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But let us return to the email and questions we receive of a magical nature.
What did you think of the new Elvis movie?
J. Lammost, Mitchell, South Dakota
This not really a magic-related question but we can answer. We thought it was spectacular and will likely see it again. When it comes to showmanship, we can think of no one better than the King. There were some magical take aways. Elvis would end his show with an encore but make it appear that it was unexpected. He would converse with his band and orchestra to do something special for the crowd. We know from our study of Elvis history that he did this in every show. He would make the encore appear to be a special, unprepared presentation offered because of the unique situation he was in. He would mention that they would put something together just because the crowd was demanding it.
Las Vegas entertainers par excellence, Wayne Newton and Sammy Davis, Jr. did the same presentation. They would ask their band leader if they could do something special for the crowd, allegedly arrange the special presentation on the fly. The audience each night felt special.
In magic, unfortunately, performers in our art are rarely urged by audiences to perform just one more trick. We’re not sure why this is. Are we not cueing our audience to ask for the additional performance, do our audiences not know that they can make such a demand? Are our acts so lackluster that no audience would request more?
The last reason is not likely true in the case of working professionals. Their acts are tight and so well coordinated that they are deserving of an encore. We watched a couple true pros perform at the Magic Castle before Covid and the audience would not let them leave the stage. There were requests that they perform just one more.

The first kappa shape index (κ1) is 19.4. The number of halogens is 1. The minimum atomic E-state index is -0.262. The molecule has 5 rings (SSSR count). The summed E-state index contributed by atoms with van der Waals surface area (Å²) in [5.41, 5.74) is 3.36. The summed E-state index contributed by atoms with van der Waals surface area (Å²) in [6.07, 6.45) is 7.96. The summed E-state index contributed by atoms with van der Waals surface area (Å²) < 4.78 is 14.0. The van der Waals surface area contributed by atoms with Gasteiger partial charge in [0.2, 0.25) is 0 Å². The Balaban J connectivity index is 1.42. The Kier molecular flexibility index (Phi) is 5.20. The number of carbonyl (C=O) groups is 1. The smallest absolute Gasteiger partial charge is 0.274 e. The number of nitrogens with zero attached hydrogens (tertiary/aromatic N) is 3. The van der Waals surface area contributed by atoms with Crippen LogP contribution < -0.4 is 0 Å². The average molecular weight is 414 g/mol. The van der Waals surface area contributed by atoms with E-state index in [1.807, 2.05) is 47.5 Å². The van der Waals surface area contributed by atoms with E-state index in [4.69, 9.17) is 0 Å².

In one case, InsideMagic.com’s Favorite, Whit Haydn, acted surprised and paused to consider what he had left to perform. The impression was that he had not prepared any additional trick. And suddenly he thought of something that he could perform for the audience and just this audience. It was one of the best (and logical) performances of Ring Flight we have ever seen. If you have performed Ring Flight, you know it is something you need to prepare before you walk out on stage. It couldn’t have been truly impromptu but it was performed for the audience because they had asked and Pop – as he is now called – felt obligated to perform just one more.
We were in the front row and could not stop smiling. He performed it so well and made it look so spontaneous and unplanned. Once the audience began filing for the doors, they could not help but talk about the last trick. They accepted that he wasn’t prepared to do anything additional and so that ruled out any advance set-up. They were fooled and felt special that they had asked for “just one last trick” and their request was granted by the very accommodating performer.
It was magic.
We’re not sure what subtle clues Whit / Pop offered to encourage the audience to demand an additional trick but they did. Perhaps there was no NLP or hints given and the audience did not want to leave at the end of his show without more.
It does seem, though, that when we have been asked to perform one more effect – even at The Castle – it comes from connecting with the audience through deference, kindness and the establishment of a bond. We are all in this together – performer and audience. We are all enjoying the magic and the interaction between us. As new friends, the audience can ask for one more trick because that is what friends do when they are entertained.
The late and very missed, Brian Gillis was another genius at having his audience demand something special in his apparently impromptu encore. For the magicians who had seen his performance on many occasions, we knew that the encore was planned well in advance but that didn’t take away our excitement to watch the master perform “just one more.”
We thought maybe this was manipulation for self-gratification on the part of the performer but are now convinced it is not. It is truly responding to audience demand from an audience who feels comfortable enough to ask for more from someone who has entertained them so well.
This post strays far from the question but we think that’s okay. Anytime you can connect Pop Haydn, Brian Gillis and Elvis, you have accomplished something mighty.
Thank you for the question!